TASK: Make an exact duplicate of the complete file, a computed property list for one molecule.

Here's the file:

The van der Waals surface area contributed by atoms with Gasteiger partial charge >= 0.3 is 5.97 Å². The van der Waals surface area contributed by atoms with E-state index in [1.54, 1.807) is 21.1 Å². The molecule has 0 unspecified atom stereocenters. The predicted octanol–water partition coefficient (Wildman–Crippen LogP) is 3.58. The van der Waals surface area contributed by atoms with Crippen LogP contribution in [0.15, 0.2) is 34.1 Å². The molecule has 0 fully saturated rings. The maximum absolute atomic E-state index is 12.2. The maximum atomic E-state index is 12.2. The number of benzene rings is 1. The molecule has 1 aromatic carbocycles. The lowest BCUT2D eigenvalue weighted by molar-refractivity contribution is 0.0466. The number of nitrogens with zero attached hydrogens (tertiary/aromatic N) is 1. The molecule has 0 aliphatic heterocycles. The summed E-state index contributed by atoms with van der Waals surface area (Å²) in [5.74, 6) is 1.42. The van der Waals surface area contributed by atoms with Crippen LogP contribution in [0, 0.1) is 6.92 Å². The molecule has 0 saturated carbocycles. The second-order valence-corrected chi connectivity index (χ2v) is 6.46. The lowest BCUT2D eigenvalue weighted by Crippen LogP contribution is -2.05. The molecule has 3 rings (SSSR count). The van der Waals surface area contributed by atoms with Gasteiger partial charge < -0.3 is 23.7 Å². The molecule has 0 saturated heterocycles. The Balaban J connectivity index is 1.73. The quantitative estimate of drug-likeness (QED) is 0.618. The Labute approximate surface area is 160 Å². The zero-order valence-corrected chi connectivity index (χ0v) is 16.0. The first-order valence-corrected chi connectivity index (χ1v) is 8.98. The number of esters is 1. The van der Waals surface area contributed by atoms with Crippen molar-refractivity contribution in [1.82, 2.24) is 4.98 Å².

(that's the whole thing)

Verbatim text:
The van der Waals surface area contributed by atoms with Gasteiger partial charge >= 0.3 is 5.97 Å². The van der Waals surface area contributed by atoms with E-state index in [1.54, 1.807) is 21.1 Å². The molecule has 0 unspecified atom stereocenters. The predicted octanol–water partition coefficient (Wildman–Crippen LogP) is 3.58. The van der Waals surface area contributed by atoms with Crippen LogP contribution in [0.15, 0.2) is 34.1 Å². The molecule has 0 fully saturated rings. The maximum absolute atomic E-state index is 12.2. The maximum atomic E-state index is 12.2. The number of benzene rings is 1. The molecule has 1 aromatic carbocycles. The lowest BCUT2D eigenvalue weighted by molar-refractivity contribution is 0.0466. The number of nitrogens with zero attached hydrogens (tertiary/aromatic N) is 1. The molecule has 0 aliphatic heterocycles. The summed E-state index contributed by atoms with van der Waals surface area (Å²) in [5.74, 6) is 1.42. The van der Waals surface area contributed by atoms with Crippen LogP contribution in [0, 0.1) is 6.92 Å². The molecule has 0 saturated carbocycles. The second-order valence-corrected chi connectivity index (χ2v) is 6.46. The lowest BCUT2D eigenvalue weighted by Crippen LogP contribution is -2.05. The molecule has 3 rings (SSSR count). The van der Waals surface area contributed by atoms with Gasteiger partial charge < -0.3 is 23.7 Å². The molecule has 0 saturated heterocycles. The Balaban J connectivity index is 1.73. The quantitative estimate of drug-likeness (QED) is 0.618. The Labute approximate surface area is 160 Å². The zero-order valence-corrected chi connectivity index (χ0v) is 16.0. The first-order valence-corrected chi connectivity index (χ1v) is 8.98. The number of esters is 1. The van der Waals surface area contributed by atoms with Crippen molar-refractivity contribution in [1.82, 2.24) is 4.98 Å².